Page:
Holden WB Review and Specs

Holden WB Review


  • Sound engines
  • Sturdy suspension giving a comfortable ride
  • Classic big car


  • Petrol thirsty V8
  • Rust
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Overview, Look, and Feel of the Holden WB

The Holden WB was the successor to the Kingswood HZ range of vehicles and came to light in 1980. They were only in production for four years, finally shutting down the line in 1984. The Holden WB was only offered as a commercial vehicle and came in three variants: the Holden (a utility and van), the Kingswood (a straight utility version), and the cab chassis, One Tonner.

Initially in 1980, the entry-level WB had a divided grille and round headlights while the more upmarket Kingswood came fitted with a black grille and rectangular lighting rig. Later in that year, the base models received the same set up as the Kingswood. The larger, more luxurious Statesman Utility range was built on a longer wheel base and had three trim levels: the Statesman, the DeVille, and the Caprice. These, unlike the straight Holden models, did include sedan and station wagon versions. These versions were 3 inches higher and had improved legroom, especially in the rear seats, and more boot space.

The Holden WB was similar to the lines of the Statesman but had a smaller and flatter, more rounded off roofline. The Statesman had two headlights while the Holden WB was a single light setup; it also had a fifth rear quarter light that gave the car a more elegant look about it. There was no attempt to emulate the success of the recreational HZ Sandman with the new successor, the Holden WB range, which included purely commercial vehicles.

Although the demise of the WB range saw the end of home-grown big cars and the Holden ute range, the commercial vehicles were to see a re-emergence in the 1990s with the Holden VN range going on sale.

Holden WB Engine Specs and Performance

Holden fitted the WB range with 3.3L and 4.2L engines, as well as the more powerful Holden 5.0L V8 drivetrains. The bigger Statesman was hooked up to the TH380 3-speed automatic gearbox, and this put out a power range up to 126kW and a torque rating of 361Nm. These engines had a top end of 175km/h, going from 0-100km/h in 10.6 seconds, but they had a costly fuel consumption rate of 13-15L/100km. If you really wanted to push the engine, dire consumption levels were reported of up to 26L/100km.

In 1981, the imported TH380 was dropped and the locally manufactured Trimatic 3-speed automatic was used as a cost-saving measure. The Holden was perched on independent front wishbone suspension with a standard coil sprung rear. The cars also came with all-round disc brakes and power steering, as well as the radial tuned suspension.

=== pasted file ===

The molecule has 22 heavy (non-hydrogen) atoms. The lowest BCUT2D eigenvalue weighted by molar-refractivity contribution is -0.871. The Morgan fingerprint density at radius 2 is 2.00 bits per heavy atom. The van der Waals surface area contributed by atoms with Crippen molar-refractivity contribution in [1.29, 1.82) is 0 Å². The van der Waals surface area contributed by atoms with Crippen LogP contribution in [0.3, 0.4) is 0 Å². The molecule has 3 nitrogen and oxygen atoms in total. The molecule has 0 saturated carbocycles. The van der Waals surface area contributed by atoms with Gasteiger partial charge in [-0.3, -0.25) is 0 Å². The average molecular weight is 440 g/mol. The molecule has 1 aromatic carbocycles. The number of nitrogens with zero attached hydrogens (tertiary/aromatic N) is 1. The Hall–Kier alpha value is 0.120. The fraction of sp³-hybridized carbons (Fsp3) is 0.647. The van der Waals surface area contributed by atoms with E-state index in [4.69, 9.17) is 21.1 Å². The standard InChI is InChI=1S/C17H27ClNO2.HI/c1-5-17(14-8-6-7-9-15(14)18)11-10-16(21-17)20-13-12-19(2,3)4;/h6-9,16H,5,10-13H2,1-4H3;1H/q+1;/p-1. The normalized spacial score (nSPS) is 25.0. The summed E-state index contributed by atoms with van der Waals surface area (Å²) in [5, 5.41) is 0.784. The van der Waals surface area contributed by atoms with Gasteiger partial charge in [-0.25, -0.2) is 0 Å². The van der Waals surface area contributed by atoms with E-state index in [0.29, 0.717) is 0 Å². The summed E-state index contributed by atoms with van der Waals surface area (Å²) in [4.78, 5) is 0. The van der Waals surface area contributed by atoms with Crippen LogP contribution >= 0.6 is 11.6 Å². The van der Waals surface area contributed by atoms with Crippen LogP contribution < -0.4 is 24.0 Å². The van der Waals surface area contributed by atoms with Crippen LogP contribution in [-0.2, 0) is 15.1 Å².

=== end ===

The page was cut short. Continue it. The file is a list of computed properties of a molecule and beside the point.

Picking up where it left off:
Standard Equipment and Options for the Holden WB

Inside the Holden Statesman WB was a sumptuous luxury layout, including powered windows, air-con, wooden trim, gorgeous soft carpets, and radio/cassette player. These were also the first Holdens equipped with cruise control, central locking, and deep, comfortable bucket seats as standard. There was also the option of having full leather upholstery for the seats.

Although the equipment list and options packages for these classic cars were somewhat limited, the models available on the market these days come with a whole range of modern gadgets and applications. Many have been fitted out with complete safety equipment, such as airbags. CD players, MP3 inputs, and Bluetooth are included. It is very rare to find an unadulterated Holden WB that has not been added to in some manner.

Holden WB's Competition

The main competition for the last of the big old Holdens in the WB range included the Ford Fairlane, Jaguar XJ6, and Mercedes Benz S-Class. By the end of its run, the Holden WB was starting to look a little old fashioned. Car design had moved on and left the WB behind. Nearly 30 years later, it has a classic old style. For anyone searching out a vintage ride, the WB fits the bill.

You can pick up second-hand models at pretty good prices, but you have to remember you are buying a car that likes its petrol. When checking out a classic Holden WB, keep an eye out for rust spots, as these old cars are prone to rust. It’s also worth having a good look at the rubber seals as these can perish, causing leaks. The Holden WB is not a cheap ride to keep on the road, but if you want a big car with a unique place in auto history, this is the one for you.

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